Exp Clin Psychopharmacol. 2022 Mar 10. doi: 10.1037/pha0000559. Online ahead of print.
Initial experiences with drugs may influence an individual’s motivations for continued use. This study evaluated the relationship between subjective effects elicited by an individual’s first use of alcohol or cannabis, Diagnostic and Statistical Manual of Mental Disorders, Fifth Edition (DSM-5) alcohol use disorder (AUD) or cannabis use disorder (CUD) severity, and behavioral economic demand for alcohol or cannabis. Self-reports of initial subjective effects associated with drugs were analyzed for N = 463 participants whose first substance use was either alcohol or cannabis. The likelihood that a particular subjective effect at the time of first use was associated with current AUD/CUD was assessed using ordinal logistic regression with subjective effects as predictors of DSM-5 severity. Behavioral economic demand was assessed using a hypothetical purchase task in which participants indicated their hypothetical consumption of alcohol or cannabis as a function of price. Significant associations were observed for initial subjective effects elicited by alcohol or cannabis and increased DSM-5 severity: (alcohol) relief (OR = 2.52 [95% CI 1.51-4.25], p = .0005) and (cannabis) energetic (OR = 2.31 [95% CI 3.27-55.5], p = .0004). The mean (± SEM) Pmax value for the alcohol subgroup endorsing relief ($96.22 ± $26.48) was significantly greater than the Pmax value for the alcohol subgroup not endorsing relief ($33.81 ± $12.93), t(237) = 2.276, p = .0237. These results suggest that the initial subjective effects associated with a given substance may predict the development and/or severity of substance misuse and substance use disorders (SUDs). These findings are consistent with anecdotal reports that persons with SUD feel energized by the use of substances whereas persons without SUD do not report experiencing such subjective effects upon first use. (PsycInfo Database Record (c) 2022 APA, all rights reserved).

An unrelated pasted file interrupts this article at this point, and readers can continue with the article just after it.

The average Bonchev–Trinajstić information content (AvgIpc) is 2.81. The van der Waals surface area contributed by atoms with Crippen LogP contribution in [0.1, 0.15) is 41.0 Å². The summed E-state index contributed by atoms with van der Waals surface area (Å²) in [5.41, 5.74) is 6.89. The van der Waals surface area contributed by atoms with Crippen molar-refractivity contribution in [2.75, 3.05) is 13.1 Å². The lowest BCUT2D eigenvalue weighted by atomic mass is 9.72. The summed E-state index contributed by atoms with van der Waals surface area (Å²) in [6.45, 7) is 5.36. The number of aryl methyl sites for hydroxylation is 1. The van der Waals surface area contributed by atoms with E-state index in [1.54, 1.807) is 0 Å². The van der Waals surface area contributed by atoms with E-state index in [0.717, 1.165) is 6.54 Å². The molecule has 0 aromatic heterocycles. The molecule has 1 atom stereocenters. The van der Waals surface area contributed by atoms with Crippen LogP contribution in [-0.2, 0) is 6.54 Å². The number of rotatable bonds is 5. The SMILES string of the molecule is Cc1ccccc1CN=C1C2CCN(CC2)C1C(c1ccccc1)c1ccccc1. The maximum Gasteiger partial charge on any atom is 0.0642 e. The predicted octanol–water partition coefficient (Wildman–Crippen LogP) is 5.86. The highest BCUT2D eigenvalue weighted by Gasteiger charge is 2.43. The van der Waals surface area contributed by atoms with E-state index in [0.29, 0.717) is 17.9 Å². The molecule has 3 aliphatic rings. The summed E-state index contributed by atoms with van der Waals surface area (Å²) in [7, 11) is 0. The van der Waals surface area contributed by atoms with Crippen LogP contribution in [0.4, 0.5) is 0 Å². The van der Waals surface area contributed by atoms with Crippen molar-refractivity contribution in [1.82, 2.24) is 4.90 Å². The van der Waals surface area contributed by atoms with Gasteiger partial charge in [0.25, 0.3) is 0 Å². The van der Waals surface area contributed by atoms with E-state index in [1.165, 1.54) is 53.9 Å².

Source: ncbi 2